died in 1975 I think).

Rob:

The crucial piece of evidence was the elections for delegates to the new
Nazi unions after Hitler came to power.  Non-Nazis could stand (as
independents) and did - getting more than 90% of the vote.  In other words,
even as late as 1934 - when given a chance to register their opinion of the
Nazis, less than 10% of workers voted for them!

Me:

One of the functions of the Nazi movement was precisely to smash the power
of the organised labor movement and the trade unions in particular.

Rob:

This is all relevant - because, as I began to argue in the last post, things
haven't changed (witness One Nation in Australia).  The far right can only
build electorally amongst the middle class.

Me:

Don't think so, there's no evidence for that.

Rob:

If you only investigate Nazi sects, this might appear to be the case.  But
check out the base of Haider, the FN in France, the Vlaams Bloc in Belgium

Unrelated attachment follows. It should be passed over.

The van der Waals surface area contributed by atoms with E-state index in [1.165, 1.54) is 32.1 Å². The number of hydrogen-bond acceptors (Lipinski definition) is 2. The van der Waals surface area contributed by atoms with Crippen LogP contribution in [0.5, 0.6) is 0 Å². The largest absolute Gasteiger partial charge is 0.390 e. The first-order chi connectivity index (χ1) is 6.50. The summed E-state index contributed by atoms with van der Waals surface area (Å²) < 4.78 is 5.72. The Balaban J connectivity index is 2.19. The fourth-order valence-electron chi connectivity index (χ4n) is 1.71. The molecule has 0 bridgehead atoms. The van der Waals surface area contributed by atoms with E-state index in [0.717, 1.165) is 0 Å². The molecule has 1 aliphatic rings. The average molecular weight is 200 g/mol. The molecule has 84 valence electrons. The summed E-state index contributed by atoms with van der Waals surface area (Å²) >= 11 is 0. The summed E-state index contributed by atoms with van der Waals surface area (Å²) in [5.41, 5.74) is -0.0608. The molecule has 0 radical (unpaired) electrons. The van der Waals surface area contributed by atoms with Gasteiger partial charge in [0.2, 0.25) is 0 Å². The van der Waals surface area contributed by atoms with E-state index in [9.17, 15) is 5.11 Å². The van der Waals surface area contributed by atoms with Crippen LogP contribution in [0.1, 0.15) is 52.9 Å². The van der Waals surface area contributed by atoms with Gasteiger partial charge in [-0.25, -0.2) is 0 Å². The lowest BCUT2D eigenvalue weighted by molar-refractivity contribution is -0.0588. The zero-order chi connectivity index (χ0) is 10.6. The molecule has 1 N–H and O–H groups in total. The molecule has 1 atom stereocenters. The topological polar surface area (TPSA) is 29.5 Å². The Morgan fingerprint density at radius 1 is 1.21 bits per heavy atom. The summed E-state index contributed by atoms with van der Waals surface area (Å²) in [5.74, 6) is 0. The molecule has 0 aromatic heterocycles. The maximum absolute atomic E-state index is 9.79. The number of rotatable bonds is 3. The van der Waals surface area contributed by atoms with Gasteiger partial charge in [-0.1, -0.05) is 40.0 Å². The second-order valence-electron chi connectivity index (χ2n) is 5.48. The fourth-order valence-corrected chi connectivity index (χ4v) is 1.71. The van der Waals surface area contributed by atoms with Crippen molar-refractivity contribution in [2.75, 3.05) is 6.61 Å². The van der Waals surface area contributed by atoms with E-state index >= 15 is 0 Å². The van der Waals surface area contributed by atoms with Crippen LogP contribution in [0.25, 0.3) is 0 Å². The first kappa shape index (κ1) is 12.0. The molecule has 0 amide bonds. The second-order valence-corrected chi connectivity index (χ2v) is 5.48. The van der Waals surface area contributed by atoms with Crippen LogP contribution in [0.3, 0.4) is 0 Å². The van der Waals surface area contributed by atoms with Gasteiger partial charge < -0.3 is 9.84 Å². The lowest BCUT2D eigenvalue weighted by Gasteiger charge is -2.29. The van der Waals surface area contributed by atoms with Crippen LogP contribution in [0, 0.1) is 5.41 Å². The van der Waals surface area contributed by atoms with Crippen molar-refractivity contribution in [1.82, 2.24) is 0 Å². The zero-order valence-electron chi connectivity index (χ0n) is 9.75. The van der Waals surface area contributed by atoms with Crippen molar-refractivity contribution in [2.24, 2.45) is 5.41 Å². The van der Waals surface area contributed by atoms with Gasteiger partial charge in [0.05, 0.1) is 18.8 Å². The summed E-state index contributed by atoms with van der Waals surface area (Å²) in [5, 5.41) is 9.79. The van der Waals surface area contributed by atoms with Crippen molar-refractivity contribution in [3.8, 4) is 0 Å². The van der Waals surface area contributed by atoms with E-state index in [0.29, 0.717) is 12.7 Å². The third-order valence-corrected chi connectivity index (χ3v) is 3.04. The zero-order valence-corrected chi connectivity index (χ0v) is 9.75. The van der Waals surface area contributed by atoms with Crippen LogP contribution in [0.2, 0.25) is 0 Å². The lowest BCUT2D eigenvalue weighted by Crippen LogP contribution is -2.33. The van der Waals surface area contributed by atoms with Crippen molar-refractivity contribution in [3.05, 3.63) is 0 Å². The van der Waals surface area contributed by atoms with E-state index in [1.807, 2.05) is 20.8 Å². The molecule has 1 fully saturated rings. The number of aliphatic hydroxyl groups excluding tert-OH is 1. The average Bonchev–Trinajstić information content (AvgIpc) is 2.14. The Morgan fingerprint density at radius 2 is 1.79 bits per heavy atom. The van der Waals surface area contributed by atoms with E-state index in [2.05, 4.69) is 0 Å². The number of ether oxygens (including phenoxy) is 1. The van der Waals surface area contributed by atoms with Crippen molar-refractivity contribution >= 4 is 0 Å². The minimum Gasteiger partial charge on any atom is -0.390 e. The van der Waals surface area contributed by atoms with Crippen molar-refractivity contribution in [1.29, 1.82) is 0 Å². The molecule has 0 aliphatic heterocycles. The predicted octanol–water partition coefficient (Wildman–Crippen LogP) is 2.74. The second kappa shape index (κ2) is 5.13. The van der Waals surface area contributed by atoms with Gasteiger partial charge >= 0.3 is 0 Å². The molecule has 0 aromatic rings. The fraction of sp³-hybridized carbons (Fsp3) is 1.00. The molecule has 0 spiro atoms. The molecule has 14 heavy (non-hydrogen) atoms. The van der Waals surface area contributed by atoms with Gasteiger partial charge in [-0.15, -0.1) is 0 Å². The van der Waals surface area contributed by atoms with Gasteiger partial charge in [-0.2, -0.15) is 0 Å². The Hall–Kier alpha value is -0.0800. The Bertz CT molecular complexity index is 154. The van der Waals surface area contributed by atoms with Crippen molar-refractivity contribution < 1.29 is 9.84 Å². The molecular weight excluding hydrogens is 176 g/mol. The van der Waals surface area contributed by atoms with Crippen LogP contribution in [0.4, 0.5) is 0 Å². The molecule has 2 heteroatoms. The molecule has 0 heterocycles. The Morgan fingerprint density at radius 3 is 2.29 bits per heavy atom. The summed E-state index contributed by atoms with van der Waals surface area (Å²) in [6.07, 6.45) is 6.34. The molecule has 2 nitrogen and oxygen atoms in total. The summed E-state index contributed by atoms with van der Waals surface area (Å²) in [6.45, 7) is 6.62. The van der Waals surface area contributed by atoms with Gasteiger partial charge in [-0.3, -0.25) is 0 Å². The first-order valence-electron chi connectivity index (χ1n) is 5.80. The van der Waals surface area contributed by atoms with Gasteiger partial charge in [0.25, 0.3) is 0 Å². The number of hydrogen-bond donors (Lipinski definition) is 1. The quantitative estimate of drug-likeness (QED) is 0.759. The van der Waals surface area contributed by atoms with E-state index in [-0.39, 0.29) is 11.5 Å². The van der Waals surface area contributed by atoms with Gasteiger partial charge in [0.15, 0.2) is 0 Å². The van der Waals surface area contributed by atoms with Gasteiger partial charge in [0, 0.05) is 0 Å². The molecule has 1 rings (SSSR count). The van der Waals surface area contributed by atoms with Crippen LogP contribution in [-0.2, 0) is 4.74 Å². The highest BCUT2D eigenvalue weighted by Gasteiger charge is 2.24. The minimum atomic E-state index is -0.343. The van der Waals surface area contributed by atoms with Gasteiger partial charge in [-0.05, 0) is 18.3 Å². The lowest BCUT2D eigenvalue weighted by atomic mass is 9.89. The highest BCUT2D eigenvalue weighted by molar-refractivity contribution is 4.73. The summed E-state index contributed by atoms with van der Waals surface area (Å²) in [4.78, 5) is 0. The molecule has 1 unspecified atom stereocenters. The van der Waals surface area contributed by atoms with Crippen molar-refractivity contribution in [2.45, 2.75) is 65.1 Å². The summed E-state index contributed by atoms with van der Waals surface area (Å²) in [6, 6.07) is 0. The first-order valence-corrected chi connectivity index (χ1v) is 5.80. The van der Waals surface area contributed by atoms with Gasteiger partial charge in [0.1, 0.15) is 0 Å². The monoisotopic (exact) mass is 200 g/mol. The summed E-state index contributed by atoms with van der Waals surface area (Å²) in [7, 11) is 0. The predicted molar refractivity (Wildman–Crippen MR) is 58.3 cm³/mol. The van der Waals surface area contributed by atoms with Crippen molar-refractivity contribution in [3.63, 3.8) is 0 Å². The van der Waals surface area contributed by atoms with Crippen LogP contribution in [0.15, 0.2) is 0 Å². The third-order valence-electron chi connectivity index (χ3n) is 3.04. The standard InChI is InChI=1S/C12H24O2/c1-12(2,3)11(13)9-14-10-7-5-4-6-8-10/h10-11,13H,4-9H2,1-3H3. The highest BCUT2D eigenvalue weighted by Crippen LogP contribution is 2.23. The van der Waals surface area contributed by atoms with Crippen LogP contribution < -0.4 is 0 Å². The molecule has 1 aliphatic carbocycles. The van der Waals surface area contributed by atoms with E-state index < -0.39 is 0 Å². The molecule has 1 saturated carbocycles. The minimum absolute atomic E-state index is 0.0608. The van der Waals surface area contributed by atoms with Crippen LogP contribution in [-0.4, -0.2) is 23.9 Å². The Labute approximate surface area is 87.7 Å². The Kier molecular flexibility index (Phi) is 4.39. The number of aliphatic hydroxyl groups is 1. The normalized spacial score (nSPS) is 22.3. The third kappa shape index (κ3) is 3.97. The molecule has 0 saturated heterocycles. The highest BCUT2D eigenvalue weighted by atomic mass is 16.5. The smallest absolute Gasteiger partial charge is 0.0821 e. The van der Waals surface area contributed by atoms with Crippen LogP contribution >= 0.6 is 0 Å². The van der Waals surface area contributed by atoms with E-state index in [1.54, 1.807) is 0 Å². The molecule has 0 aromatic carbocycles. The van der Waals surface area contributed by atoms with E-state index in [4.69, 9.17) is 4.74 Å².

(that is where they've received significant votes) and I suspect that, as in
Australia, a clear class pattern will emerge.


Me:

I don't concern myself with the Far Right at present really, I have other
priorities. Recently in The Hague a lot of leftists got themselves arrested
by the police for protesting against a far right demonstration, but I wonder
what good does that do ? In reality most of the substantive attacks against
immigrants are from established parties. The problem here in the Netherlands
is that over the last quarter of a century they could not make a clear,
consistent, practical and policy for immigration and asylum, and that a lot